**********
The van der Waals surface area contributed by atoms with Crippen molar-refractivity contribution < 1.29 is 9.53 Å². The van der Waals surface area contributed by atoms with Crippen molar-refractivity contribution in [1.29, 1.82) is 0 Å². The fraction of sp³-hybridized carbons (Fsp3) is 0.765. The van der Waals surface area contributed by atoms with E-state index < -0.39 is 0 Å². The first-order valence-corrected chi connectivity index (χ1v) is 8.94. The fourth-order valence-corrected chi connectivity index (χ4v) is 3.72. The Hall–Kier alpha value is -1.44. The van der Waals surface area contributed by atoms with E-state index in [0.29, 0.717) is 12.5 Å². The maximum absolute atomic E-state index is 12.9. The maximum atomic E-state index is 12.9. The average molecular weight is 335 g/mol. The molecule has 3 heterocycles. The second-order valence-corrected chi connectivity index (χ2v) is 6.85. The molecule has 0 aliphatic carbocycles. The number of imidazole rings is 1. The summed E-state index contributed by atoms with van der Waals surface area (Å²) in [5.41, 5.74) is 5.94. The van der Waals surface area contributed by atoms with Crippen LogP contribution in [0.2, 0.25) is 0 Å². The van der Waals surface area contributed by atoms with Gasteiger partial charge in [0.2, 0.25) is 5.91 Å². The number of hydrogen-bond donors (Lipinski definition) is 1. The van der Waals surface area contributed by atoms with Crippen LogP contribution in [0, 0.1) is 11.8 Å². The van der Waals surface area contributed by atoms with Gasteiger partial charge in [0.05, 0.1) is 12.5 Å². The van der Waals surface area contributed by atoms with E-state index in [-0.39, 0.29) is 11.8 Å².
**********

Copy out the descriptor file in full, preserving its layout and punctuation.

The van der Waals surface area contributed by atoms with Crippen molar-refractivity contribution < 1.29 is 9.53 Å². The van der Waals surface area contributed by atoms with Crippen molar-refractivity contribution in [1.29, 1.82) is 0 Å². The fraction of sp³-hybridized carbons (Fsp3) is 0.765. The van der Waals surface area contributed by atoms with E-state index < -0.39 is 0 Å². The first-order valence-corrected chi connectivity index (χ1v) is 8.94. The fourth-order valence-corrected chi connectivity index (χ4v) is 3.72. The Hall–Kier alpha value is -1.44. The van der Waals surface area contributed by atoms with E-state index in [0.29, 0.717) is 12.5 Å². The maximum absolute atomic E-state index is 12.9. The maximum atomic E-state index is 12.9. The average molecular weight is 335 g/mol. The molecule has 3 heterocycles. The second-order valence-corrected chi connectivity index (χ2v) is 6.85. The molecule has 0 aliphatic carbocycles. The number of imidazole rings is 1. The summed E-state index contributed by atoms with van der Waals surface area (Å²) in [5.41, 5.74) is 5.94. The van der Waals surface area contributed by atoms with Crippen LogP contribution in [0.2, 0.25) is 0 Å². The van der Waals surface area contributed by atoms with Gasteiger partial charge in [0.2, 0.25) is 5.91 Å². The number of hydrogen-bond donors (Lipinski definition) is 1. The van der Waals surface area contributed by atoms with Crippen LogP contribution in [0, 0.1) is 11.8 Å². The van der Waals surface area contributed by atoms with Gasteiger partial charge in [0.05, 0.1) is 12.5 Å². The van der Waals surface area contributed by atoms with E-state index in [-0.39, 0.29) is 11.8 Å².